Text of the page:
Futureland: Meet Dr Nyein Chan Aung
Forging the future of design
Monash Life | Thriving communities | 2 minute read
If you want your ideas to be loved, you need more than tech brilliance - you need design.
Every day, researchers at Monash make the most incredible breakthroughs. They create technologies with the potential to transform our lives. But to make those technologies really work for the people who use them, you need one more thing: design.
Take my research into the world’s smallest brain CT scanner, designed for treating people suffering a stroke on-site. We know that early diagnosis and treatment in the first hour after a stroke can hugely improve patient outcomes and reduce healthcare costs. But the conventional CT scanner found in hospitals, with its rotating X-ray tube, is very large and bulky, so you have to get to it rather than the other way around. Imagine if it could come to you?
In collaboration with Australian X-ray technology company Micro-X, we’re working on a mobile brain scanner for use in road and air ambulances that relies on a series of miniaturised carbon nanotube electron emitter X-ray tubes. Micro-X’s X-ray tubes are the size of two golf balls stacked together, so we can get a large number of X-ray sources in a very tight package and generate great images as well as increase portability.
As with any built object, your first interaction is emotion-based. How a product first appears to a user, be it a paramedic or radiographer, needs to represent everything about it. And the patient experience must also be positive and effective. Stroke patients are often more aware than we know about their situation.
I’m also working with Micro-X on a redesign of self-service airport passenger security checkpoints. For most passengers, the security area is the least enjoyable part of the airport experience. I applied my design experiences to the challenge of how we might preserve people’s dignity in security checks, and designed a self-service system that combines scanning of the person and their baggage into one.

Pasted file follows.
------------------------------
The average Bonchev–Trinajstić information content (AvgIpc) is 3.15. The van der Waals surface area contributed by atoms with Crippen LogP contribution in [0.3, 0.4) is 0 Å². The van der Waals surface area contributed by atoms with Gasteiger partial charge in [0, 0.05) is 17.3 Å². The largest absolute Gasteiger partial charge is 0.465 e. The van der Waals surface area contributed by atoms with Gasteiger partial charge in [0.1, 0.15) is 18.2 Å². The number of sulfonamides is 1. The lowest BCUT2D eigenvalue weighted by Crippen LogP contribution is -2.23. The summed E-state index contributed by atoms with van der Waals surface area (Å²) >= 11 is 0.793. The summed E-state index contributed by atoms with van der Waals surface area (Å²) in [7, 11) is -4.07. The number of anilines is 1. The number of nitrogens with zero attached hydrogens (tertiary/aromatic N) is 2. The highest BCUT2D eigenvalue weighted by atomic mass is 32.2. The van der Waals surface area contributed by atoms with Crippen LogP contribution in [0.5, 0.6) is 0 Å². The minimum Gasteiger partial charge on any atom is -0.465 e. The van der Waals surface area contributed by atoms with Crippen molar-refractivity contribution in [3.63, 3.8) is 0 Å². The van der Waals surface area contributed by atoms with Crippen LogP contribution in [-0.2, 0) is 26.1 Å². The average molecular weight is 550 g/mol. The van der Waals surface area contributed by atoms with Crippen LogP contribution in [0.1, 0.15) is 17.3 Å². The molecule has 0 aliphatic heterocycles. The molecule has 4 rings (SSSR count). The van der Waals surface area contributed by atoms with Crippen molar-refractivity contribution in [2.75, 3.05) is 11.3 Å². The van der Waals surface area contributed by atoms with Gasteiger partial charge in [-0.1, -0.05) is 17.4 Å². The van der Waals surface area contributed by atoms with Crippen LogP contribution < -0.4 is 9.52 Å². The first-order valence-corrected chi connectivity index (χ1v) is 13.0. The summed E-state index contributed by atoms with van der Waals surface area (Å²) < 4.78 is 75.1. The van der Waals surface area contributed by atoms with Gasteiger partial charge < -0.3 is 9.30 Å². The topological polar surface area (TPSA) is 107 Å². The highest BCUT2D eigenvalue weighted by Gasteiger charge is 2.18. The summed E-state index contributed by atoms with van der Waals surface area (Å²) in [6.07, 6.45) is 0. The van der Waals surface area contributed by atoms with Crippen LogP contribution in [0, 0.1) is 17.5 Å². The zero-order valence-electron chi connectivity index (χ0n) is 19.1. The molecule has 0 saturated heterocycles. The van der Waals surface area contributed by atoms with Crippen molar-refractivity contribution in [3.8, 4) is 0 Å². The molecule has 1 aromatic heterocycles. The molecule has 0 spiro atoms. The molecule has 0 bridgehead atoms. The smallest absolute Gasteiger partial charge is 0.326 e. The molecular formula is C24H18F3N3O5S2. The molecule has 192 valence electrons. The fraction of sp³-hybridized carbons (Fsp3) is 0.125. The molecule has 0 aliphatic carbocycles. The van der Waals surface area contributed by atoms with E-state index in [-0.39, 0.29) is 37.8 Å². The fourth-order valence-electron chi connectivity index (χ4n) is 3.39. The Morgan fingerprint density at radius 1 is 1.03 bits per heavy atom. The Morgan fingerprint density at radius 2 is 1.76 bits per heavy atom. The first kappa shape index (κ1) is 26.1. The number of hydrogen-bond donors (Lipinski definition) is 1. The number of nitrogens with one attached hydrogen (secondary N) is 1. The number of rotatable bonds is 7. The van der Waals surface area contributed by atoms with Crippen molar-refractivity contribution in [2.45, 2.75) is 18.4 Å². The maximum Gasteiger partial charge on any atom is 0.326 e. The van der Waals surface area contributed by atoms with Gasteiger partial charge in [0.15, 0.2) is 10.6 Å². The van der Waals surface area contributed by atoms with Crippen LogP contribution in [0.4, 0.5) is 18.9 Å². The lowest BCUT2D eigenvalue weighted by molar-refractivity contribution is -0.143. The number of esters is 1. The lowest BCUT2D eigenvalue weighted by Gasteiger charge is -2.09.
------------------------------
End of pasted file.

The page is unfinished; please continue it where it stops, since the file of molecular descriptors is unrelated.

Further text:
With the help of the Monash XYX Lab, we have a design solution that empowers passengers of all genders, as well as those with medical implants, allowing them to discreetly declare and be automatically absolved of any alarms that might be set off by their bodies, medical implants or their devices.
The main driver for all my humanitarian design work is my upbringing in Myanmar.
My wife, Dr Thinn Thinn Khine, and I grew up without adequate access to healthcare, and saw how this not only impacts the person involved but so many of the people around them.
That’s why I am focused on a user-centred design approach, such as the palliative care project. It’s a guest bed module and a communications module that can be wheeled into any subacute room to turn it into a palliative care unit, developed by Thinn Thinn and me thanks to funding from Creative Victoria.
As a result of the increasing recognition for what I do, and with more people supporting my work at Monash, I’m thankful I get to focus on projects like this that not only inspire me personally but also have a real-world impact.
Dr Nyein Chan Aung (PhD, 2018) is an internationally award- winning industrial designer and researcher at the intersection of mobility and health. He is a chief investigator and a lead designer at Monash Design Health Collab (within the Faculty of Art, Design and Architecture).